When I played Control at 1920 x 1080, on the high preset and high ray tracing, the Mek Mini tended to run between 40 and 52 frames per second (and higher in the sections set in the Astral Plane, which is largely a white background). To play at high in 4K, I had to turn ray tracing off.

On the Shadow of the Tomb Raider benchmark, the Mek Mini ran the game at 1080p on highest settings at 31 fps. The more expensive Corsair One i160 and HP Omen Obelisk surpassed that thanks to their RTX 2080 Ti’s. At 4K, though, it was unplayable on very high on the Mek, while still above 30 fps on systems with higher-end GPUs.

The Mek Mini handled our tests in both 1080p and 4K when we tried Grand Theft Auto V. It ran at 101 fps at FHD and 31 fps at 4K.

When it came to Hitman, the Mek played the game at 137 fps at 1080p and 72 fps at 4K. Again, unsurprisingly, pricier systems with more powerful graphics cards outperformed.

To stress-test the Mek Mini, we ran Metro Exodus 15 times on a loop at RTX presets to simulate roughly half an hour of gaming. The Mek Mini reached an average frame rate of 65 fps.

During those runs, the average CPU speed was 3.7 GHz and the average CPU temperature was 79.9 degrees Celsius (175.8 degrees Fahrenheit). The average GPU speed was 1.2 GHz and the average GPU temperature was 70.7 degrees Celsius (159.2 degrees Fahrenheit).

Most of the gaming desktops that we have tested had top-of-the-line Core i9’s, but the Intel Core i7-9700 in the Zotac Mek Mini is still a solid performer considering the size of the chassis.

On Geekbench 4.1, the Mek Mini earned a score of 26,882. The 9900K’s in the Corsair One i160 and HP Omen Obelisk were unsurprisingly higher at 32,879 and 33,975, respectively.

It took Zotac’s PC 4 seconds to copy 4.97GB of files, a rate of 1,272.3 MBps. That’s faster than the Corsair One i160 but slower than the Obelisk.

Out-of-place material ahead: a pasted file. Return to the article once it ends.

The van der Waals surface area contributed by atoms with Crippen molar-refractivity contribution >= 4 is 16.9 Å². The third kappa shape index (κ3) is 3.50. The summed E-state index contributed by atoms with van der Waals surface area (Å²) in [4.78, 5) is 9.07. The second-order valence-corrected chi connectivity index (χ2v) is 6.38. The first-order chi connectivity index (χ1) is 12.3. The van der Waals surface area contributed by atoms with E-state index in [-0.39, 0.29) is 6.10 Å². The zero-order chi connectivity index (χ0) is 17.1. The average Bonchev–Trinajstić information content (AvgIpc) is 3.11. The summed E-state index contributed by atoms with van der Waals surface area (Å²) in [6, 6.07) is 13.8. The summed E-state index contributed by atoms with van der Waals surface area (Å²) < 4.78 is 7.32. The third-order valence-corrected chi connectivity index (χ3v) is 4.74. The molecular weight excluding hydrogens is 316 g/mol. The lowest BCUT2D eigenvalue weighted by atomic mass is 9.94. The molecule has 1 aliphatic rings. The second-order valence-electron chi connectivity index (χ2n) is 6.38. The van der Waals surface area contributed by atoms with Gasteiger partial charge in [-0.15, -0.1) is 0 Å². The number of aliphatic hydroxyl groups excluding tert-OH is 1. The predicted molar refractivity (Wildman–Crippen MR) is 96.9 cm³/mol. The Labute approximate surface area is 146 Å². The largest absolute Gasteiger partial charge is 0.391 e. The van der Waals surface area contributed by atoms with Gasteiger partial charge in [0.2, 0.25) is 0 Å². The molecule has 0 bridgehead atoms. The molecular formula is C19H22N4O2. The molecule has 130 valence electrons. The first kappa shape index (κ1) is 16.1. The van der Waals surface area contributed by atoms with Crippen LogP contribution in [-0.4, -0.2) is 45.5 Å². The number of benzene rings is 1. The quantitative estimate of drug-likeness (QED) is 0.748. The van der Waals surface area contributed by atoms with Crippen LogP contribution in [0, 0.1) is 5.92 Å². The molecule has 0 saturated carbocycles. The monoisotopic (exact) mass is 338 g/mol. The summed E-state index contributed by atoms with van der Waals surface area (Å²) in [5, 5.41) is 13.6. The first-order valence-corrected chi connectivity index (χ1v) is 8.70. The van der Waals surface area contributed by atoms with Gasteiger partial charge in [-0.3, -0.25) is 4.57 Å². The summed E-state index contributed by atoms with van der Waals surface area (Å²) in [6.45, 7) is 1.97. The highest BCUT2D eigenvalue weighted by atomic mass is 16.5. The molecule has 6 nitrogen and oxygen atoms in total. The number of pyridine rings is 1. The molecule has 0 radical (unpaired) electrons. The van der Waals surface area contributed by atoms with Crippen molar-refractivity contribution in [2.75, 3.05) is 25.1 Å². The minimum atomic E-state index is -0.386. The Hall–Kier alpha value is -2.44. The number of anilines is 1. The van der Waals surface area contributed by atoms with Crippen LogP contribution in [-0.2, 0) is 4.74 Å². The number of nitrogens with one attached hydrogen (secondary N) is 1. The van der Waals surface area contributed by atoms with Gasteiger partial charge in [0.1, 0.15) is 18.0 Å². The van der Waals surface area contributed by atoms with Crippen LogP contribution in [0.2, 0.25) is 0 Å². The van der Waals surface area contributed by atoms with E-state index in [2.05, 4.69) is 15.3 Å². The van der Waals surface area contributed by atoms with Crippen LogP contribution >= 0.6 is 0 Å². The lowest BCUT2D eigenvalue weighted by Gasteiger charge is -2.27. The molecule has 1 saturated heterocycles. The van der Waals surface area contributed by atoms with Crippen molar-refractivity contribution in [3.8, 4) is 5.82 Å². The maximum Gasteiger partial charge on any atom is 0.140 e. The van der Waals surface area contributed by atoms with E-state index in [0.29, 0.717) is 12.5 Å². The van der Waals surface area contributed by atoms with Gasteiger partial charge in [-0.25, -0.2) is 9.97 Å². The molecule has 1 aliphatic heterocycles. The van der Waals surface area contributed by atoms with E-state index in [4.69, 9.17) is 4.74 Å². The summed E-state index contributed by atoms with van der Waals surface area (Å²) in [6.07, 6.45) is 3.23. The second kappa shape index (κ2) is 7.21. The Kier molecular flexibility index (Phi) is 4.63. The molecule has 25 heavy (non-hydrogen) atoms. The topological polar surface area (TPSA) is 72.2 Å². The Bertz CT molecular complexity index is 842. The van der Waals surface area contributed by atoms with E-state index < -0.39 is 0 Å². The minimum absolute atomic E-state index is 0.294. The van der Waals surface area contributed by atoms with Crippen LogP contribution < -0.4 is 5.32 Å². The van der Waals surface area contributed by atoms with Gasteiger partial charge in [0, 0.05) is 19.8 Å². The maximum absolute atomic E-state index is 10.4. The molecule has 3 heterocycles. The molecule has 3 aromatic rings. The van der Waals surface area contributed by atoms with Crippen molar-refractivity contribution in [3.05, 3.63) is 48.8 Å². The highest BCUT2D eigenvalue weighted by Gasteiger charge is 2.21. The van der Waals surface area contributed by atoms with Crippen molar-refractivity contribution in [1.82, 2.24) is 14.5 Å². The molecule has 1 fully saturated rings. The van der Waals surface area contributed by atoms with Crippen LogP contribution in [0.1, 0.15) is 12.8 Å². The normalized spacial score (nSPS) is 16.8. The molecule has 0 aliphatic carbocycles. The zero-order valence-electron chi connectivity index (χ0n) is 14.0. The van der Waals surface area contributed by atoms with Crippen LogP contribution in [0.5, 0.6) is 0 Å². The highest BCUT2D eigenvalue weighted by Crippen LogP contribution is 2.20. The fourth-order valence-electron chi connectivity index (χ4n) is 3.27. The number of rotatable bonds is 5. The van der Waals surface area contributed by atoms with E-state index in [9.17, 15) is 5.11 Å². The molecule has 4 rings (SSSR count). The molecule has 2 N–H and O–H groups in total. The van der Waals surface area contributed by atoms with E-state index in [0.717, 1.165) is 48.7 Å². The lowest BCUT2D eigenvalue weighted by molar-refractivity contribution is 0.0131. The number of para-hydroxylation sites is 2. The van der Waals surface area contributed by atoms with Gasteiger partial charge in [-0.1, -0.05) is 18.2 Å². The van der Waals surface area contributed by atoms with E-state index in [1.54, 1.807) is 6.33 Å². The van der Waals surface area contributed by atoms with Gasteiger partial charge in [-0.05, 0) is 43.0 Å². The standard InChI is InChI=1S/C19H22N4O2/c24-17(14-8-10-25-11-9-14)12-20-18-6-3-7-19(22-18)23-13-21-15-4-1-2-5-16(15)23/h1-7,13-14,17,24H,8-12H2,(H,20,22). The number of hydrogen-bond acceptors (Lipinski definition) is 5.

The Mek Mini took 8 minutes and 18 seconds to complete our Handbrake video editing test, falling behind those Core i9-machines, each of which took less than 6 minutes.

Zotac has done something strange with the software — it hasn’t included it on the PC. Instead, you have to go to the company’s website to get it, rather than it being preinstalled the way most vendors do it.

The two pieces of software are Zotac Spectra 2.0 and Zotac Firestorm. Spectra controls the RGB lighting on the front of the Mek, while Firestorm lets you change settings on your GPU.

But if you don’t install those, you get a clean copy of Windows 10, aside from the usual baked-in bloatware. 

Our Mek Mini came packed with an Intel Core i7-9700 CPU, a Zotac Gaming-branded Nvidia GeForce RTX 2070 Super, 16GB of DDR4-2666 RAM, a 2TB 2.5-inch HDD and 240GB NVMe M.2 SSD. All that costs $1,699.99.

For $1,299.99, you can get the Mek Mini with an Intel Core i5-9400F, a Zotac Gaming GeForce RTX 2060 Super and the same RAM and storage as our review unit.

If you’re looking to get a compact gaming desktop, the Zotac Mek Mini is worth considering. It doesn’t have the top-end specs some larger competitors have, but it takes up little space and can still play most games at high settings.

For those looking for something to upgrade later, consider a more standard micro-ITX build.  This machine uses a special chassis and motherboard that only makes it easy to access the storage and RAM. If you want to get to the GPU or CPU, you’ll have to disassemble the case in ways that may void your warranty and will probably be hard to put back together.

If you want the highest-end specs, pay more for something like the Corsair One, which offers better  performance in a small, but taller, chassis. That system also doesn’t have two external power bricks like Zotac’s PC. As long as you won’t be moving the Mek Mini around a lot, though, that may not bother you.

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If you don’t mind the external power bricks and ample-but-limited performance, the Mek Mini is a decently powerful gaming PC with  limited bloatware in a compact, cute package that may induce a chorus of “awws.”